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Thread: ''The Energy Non Crisis''

  1. #1 ''The Energy Non Crisis'' 
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    Jan 2007

    Thoughts? Is he hyping up the opposite side of the peak-oil argument or do you think he has something worth listening to?

    Thinking of the question is greater than knowing the answer...
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  3. #2  
    WYSIWYG Moderator marnixR's Avatar
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    Apr 2007
    Cardiff, Wales
    don't know the guy so don't know where he's coming from, but his claim is absolutely staggering - it would require the other of all conspiracies to effect his claim

    + the question remains : why on earth would anyone want to not use known reserves - is it political cynicism, or are there other possible reasons why the reserve might not be as extractable as it first would appear ?

    "Reality is that which, when you stop believing in it, doesn't go away." (Philip K. Dick)
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  4. #3  
    Forum Isotope Bunbury's Avatar
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    Sep 2007
    don't know the guy so don't know where he's coming from
    He has a book to sell that's where he's coming from. I listened to about 10 minutes of his spiel.

    He said ask someone who's worked on the North Slope. Well, I worked there at the Kuparuk Field, west of Prudhoe, in the eighties, doing pre-startup checkouts and I was there for the first waterflood when they started pumping seawater into the formation to get more oil out. Later I worked in Anchorage in the Arco offices.

    His statement about natural gas is true in principle although I don't have the actual figures at hand. It's no secret at all, and the way he hypes it is absurd. It's a well-known fact that the oil comes out of the ground together with huge amounts of natural gas. In Alaska the natural gas is separated and pumped back into the ground where it is saved for future use. My office job was designing air-cooled heat exchangers to cool the gas after it was compressed to 2000+ psi, the pressure needed to get it back in the formation. The large compressors are driven by very large gas turbine engines - the 747 engines he mentions as if if it's some kind of secret. There are Rolls Royce, Ruston, GE turbines running day and night pumping the gas back into the ground. I don't know if there are actual 747 engines, but some gas turbine drivers are aero-derivative and others are not. Why he speaks of this as if it were some shocking news is beyond me. Well, no, as I mentioned he has a book to sell.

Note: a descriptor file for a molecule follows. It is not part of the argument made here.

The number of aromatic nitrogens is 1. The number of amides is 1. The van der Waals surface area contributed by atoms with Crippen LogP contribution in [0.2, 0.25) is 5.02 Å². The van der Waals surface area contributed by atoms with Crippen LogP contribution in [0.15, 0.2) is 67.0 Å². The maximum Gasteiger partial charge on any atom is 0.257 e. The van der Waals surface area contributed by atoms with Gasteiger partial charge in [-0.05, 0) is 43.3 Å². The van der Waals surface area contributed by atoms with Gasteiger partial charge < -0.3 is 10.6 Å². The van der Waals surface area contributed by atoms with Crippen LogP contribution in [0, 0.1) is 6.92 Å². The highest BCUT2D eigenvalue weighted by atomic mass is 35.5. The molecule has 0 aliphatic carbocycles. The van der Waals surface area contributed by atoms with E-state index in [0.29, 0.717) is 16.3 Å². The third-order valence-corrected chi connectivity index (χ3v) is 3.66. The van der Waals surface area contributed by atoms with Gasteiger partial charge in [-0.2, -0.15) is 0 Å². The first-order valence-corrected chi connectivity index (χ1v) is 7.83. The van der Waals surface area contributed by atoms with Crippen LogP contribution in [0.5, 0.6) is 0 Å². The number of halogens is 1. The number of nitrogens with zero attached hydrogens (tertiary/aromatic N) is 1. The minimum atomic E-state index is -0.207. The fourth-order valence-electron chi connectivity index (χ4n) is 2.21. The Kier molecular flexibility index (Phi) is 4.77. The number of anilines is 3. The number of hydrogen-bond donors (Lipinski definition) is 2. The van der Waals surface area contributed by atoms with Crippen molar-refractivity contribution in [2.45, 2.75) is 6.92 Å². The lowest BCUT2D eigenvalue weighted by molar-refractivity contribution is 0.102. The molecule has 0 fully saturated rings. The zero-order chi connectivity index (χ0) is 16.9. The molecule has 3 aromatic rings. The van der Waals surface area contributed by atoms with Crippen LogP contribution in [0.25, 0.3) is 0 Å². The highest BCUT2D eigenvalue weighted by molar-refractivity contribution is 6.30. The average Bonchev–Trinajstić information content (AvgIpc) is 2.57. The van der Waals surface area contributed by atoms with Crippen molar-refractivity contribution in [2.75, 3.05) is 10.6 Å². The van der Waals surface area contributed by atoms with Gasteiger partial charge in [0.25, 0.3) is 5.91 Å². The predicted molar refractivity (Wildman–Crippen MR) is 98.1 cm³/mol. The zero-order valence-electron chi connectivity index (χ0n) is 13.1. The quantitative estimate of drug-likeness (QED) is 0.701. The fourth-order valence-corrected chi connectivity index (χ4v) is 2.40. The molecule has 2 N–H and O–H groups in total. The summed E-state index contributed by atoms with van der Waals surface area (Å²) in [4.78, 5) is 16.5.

Compare this with way it used to be done in Saudi and in Russia - the gas was considered a nuisance and it was flared. You've seen those huge flames. Well in Alaska it was done more responsibly - the gas is still there in the ground and as soon as we build a gas pipeline to the lower 48 it will be available. Currently the discussion is about the route of the pipeline - Canada or Alaska (politics involved of course but it will be built).

    Regarding the oil, there is lots of it up there, but not necessarily easy to get out of the ground. Kuparuk is depleted. It's been wateflooded for 20 years. Prudhoe is going the same way. There is a huge field called West Sak that lies deep beneath Kuparuk and has tarry heavy oil that the oil companies have been experimenting with for 20 years but haven't developed because they haven't found an economic way to get this sticky stuff out and up to pipeline quality. West Sak is very big, but very difficult.

    There is lots of oil offshore, in the Chukchi Sea (not technically the North Slope). Getting at this will require new technologies, and tanker routes around the Alaskan coasr, or maybe through the NW Passage. We collectively have to decide if we want megatankers sailing the NW Passage.

    So he's right that there's lot of oil on the Slope, but it's no secret and there's no conspiracy. Just a guy with a book to sell.
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